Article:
Tuesday, August 23, 2016

My New Home of Books Part One: The Reading Nook

One of the greatest pleasures of setting up my new home has been establishing a real reading nook for the first time.

Believe it or not, I am not a big one for reading at home. Most of the time I read on the train, or in a coffeeshop, or in a waiting room. Curling up on the sofa is nice but it makes me sleepy. And there always seem to be so many distractions- housework, the cats, sewing. And, to be perfectly honest, I can concentrate better when there is more noise around rather than less.

So when we moved into our new place I was determined to set up a great space for reading. I found a corner in the second bedroom that became my sewing room, and I think I've hit on the right formula.

First up, a comfy chair that isn't too comfy- I can stretch out and it has great back support so I don't automatically fall asleep.  The pillows help keep me sitting up straight.

Next up, a small bookcase for my current read, a few magazines and the world's cutest mug rug for my cup of coffee. I won this in a swap at my quilt guild's spring retreat. Adorbs!

I also keep my Kobo tablet nearby so I can put on one of my favorite Pandora stations to keep my brain focused. I prefer to read to The Smiths or classical guitar.

Then there's the bookcase with its huge selection of TBR books, including a separate shelf for nonfiction so I can easily grab that next bedside or gymbag read.

See? No end to the choices here and yes that shelf is double-stacked. Never let it be said I don't support my local booksellers.

What does your reading nook look like? What do you dream of when you dream of the perfect space to read? I think if I could have anything, I'd have the coffeemaker right next to me and a rack of mugs but that's it. This space is pretty perfect!

Monday, August 22, 2016

It's Monday! What Are You Reading?

I did manage to finish a book last week- Jeff Vandermeer's Authority. It was really good. I want to read Acceptance sooner rather than later, but considering I'm still reading The City of Mirrors I need a break from science fiction and will spend some time getting back to my literary/historical roots and maybe even read a crime novel or two before I finish up that series.

Yes I'm still reading The City of Mirrors but I'm thisclose to finishing and expect to be done early this week. Then I'll review it and the Passage series as a whole.

I started reading Alina Bronsky's latest book, Baba Dunja's Last Love, which came out a month or two ago. I finally picked up a copy last week after I felt settled enough in my home to recommence buying books lol. Actually a "what's new on the shelf" post is long overdue.

Finally I'm still enjoying Masha Gessen's The Man Without a Face, but enjoying may not be quite the right word since it's kind of a horror show about Vladimir Putin. I just finished a chapter about the incident in which Chechen terrorists held a theater's worth of people hostage and 129 of them died mostly due to government incompetence. Even though I had the energy to keep going I had to stop for the night because it was too awful. But I expect to finish the book before my next "It's Monday" post, and pick something else off my nonfiction shelf.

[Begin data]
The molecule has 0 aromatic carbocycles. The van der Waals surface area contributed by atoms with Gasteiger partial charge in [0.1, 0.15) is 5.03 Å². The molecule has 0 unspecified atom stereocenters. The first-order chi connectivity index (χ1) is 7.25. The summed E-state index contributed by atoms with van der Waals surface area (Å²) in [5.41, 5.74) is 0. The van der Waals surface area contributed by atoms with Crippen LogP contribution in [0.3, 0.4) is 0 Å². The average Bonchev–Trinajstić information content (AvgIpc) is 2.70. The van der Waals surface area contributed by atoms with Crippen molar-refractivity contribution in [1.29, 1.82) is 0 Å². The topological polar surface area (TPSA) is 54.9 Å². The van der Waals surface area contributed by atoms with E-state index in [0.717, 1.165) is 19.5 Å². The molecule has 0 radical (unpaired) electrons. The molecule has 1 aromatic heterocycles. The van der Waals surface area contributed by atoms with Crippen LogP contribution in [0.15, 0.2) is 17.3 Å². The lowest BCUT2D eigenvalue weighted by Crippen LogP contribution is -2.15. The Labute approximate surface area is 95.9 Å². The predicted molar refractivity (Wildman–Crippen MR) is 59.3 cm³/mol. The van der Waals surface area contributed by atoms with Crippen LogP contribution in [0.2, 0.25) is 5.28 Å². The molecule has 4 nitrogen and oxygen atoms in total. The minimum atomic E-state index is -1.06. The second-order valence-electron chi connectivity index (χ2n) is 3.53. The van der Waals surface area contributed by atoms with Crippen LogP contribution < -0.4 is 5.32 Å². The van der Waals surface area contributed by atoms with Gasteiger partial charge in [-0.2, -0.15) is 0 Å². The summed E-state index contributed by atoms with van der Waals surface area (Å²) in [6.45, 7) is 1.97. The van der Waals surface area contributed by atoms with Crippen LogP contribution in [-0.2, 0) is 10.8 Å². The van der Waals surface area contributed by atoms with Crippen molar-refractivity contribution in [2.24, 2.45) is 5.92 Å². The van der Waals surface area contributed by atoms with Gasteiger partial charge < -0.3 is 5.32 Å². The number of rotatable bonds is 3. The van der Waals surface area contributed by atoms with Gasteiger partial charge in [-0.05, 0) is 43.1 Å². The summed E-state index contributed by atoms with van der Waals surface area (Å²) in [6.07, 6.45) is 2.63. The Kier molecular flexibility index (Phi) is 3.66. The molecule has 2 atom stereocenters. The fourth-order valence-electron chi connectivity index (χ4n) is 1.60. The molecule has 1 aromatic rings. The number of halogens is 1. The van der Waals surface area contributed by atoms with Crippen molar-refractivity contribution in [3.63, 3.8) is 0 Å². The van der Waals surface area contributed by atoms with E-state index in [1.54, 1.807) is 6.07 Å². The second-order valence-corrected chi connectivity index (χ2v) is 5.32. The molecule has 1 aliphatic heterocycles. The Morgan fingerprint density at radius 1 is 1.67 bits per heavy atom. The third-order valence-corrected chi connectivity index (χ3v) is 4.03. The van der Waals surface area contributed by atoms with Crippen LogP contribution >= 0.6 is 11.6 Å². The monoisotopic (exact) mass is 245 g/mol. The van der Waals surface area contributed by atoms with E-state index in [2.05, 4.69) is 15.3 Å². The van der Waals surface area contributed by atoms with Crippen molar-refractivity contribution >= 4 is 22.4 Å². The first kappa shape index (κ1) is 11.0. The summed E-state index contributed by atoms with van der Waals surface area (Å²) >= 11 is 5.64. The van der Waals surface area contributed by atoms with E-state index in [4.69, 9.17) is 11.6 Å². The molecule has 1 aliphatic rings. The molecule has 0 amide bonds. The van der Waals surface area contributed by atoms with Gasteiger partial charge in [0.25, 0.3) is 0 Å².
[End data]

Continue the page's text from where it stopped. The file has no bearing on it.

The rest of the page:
That's it for me. What are you reading today?

Saturday, August 20, 2016

So What If I'm Screwing Up My Amateur Book Reviews?

A few days ago an article by a gentleman called Peter Derk came to my attention, entitled "7 Things That Are Ruining Amateur Book Reviews." Go read it and come back.

You're back? Good.

I want to start off by making the point, which has been made before, that amateur book reviews- the kind that appear on social media including blogs, GoodReads, Amazon, LibraryThing, etc., and including my blog, are just that- amateur. As such, they adhere to no particular standard, follow no particular rules and because there is no standard what there is instead is a spectrum. There are people who write beautifully composed reviews, people whose blogs are artful, visually pleasing and harmonious to the eye, people whose reviews are a little (or a lot) more emotional, scattered, even incoherent, and people whose websites are cluttered with GIFs, music, flashy things and doodads. And there is a lot in between. Part of dealing in the online reviewing world is accepting this diversity of presentation and expression.

Which is not to say you have to like everything you see. I have preferences and pet peeves; I am not, for example, a big fan of the GIF either. If you are working in a verbal medium like blogging, maybe try to express yourself in writing? Of course the web is also visual, and visual representations and shorthand can be a valid form of expression. It's just not my own preference. Blogs that rely heavily on GIFs are not going to be blogs I read, and I tend to just scroll by them on other social media.

Derk takes issue with excessive synopses and I agree that the ideal synopsis is a short one, but I don't mind a quick summary on GoodReads. Half the time when I'm on GoodReads I'm there for the summary. I may even looking for spoilers. Sometimes I'm reading reviews because I'm struggling with a book and want someone else's take on it to keep me going.  But even if all I want is the yea or nay, it's difficult for me to place the review in context without some kind of summary. It doesn't take much to do the job though; a book review is a book review, not a book report, so keep it tight.